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Every restaurateur that I know, at least those worth knowing, start with one aim in mind: to make and serve the very best they can. Often these goals when reconciled with actual business needs (those pesky things guests aren’t bothered with like rents, payroll, and inventory) serve to check a chef’s or restaurateur’s ego and ambition. The craftiest, the most business savvy, make it anyway and are able to assail both of these mistresses; those of business and that of product (the boys of Pubelly fame do a phenomenal job at this…). For us these little ‘labors of love’, no matter how humble or how flashy, culminate our life’s work thus far; they are often realizations (however complicated) of dreams and aspirations—shortfalls and all. It is ironic then that so much weight is put on reviews conducted by those without any consideration to the realities of business (a business has only but one $65,000 oven…) and or any actual practical experience in the field. I for one understands appreciate that balance of power- after all, a journalists job is to look after, in this case, the consumer (Robert Parker doesn't make wine after all).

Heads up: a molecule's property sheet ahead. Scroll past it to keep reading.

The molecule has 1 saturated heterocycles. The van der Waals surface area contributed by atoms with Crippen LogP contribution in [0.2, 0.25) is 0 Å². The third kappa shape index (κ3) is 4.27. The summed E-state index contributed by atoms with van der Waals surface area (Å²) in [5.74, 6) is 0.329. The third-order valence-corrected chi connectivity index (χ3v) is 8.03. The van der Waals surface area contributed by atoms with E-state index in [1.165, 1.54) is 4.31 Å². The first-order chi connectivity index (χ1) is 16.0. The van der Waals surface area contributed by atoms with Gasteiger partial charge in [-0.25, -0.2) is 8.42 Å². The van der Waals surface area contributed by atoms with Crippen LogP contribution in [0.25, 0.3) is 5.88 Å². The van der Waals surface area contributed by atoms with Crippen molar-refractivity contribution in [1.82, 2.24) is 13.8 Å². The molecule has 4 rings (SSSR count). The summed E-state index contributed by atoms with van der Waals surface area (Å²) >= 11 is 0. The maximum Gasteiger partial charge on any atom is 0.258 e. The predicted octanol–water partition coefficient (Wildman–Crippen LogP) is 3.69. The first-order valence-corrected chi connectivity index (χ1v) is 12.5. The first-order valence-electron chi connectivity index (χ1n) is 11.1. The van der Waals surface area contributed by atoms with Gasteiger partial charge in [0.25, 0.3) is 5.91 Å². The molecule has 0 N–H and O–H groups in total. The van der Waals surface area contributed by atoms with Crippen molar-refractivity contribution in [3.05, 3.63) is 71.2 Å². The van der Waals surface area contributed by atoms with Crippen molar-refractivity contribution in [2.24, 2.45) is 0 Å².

Miami is not a Bakery city- yet needs some good ones desperately. At Acme we aim to be that answer, to pave the way, to break the mold and to change the conversation about great ingredients and real handcrafted bread. From the get-go we knew that a large part of our mission was “education”; i.e. communicating to our guests the value of unbleached flours, wild yeast starters, proper stone-oven cooking and the absence of any additives and preservatives. Pastries, absent plastic wrapping or preservatives- the way most of us may know it- will naturally stale. It’s a fact of life. No one likes this—and at Acme we go a long way to ensure everything we sell is as fresh as possible. But freshness often gets bought by the case in a powder form: in my youth I worked in various bakeries (both “French” and “Latin”) where powdered sodium benzoate was used liberally to ensure “freshness” and various additives and emulsifiers ensured that cakes obtained a fine crumb and retain moisture longer. Without these additions, pastries, via nature, will do what they do. There is no doubt in my mind that my dear friend and colleague (not to mention a ferociously talented pastry chef) Yannis Janssens does all he can to ensure his handcrafted items are as fresh as possible—he is a consummate professional and Lee & Marie’s a model bakery.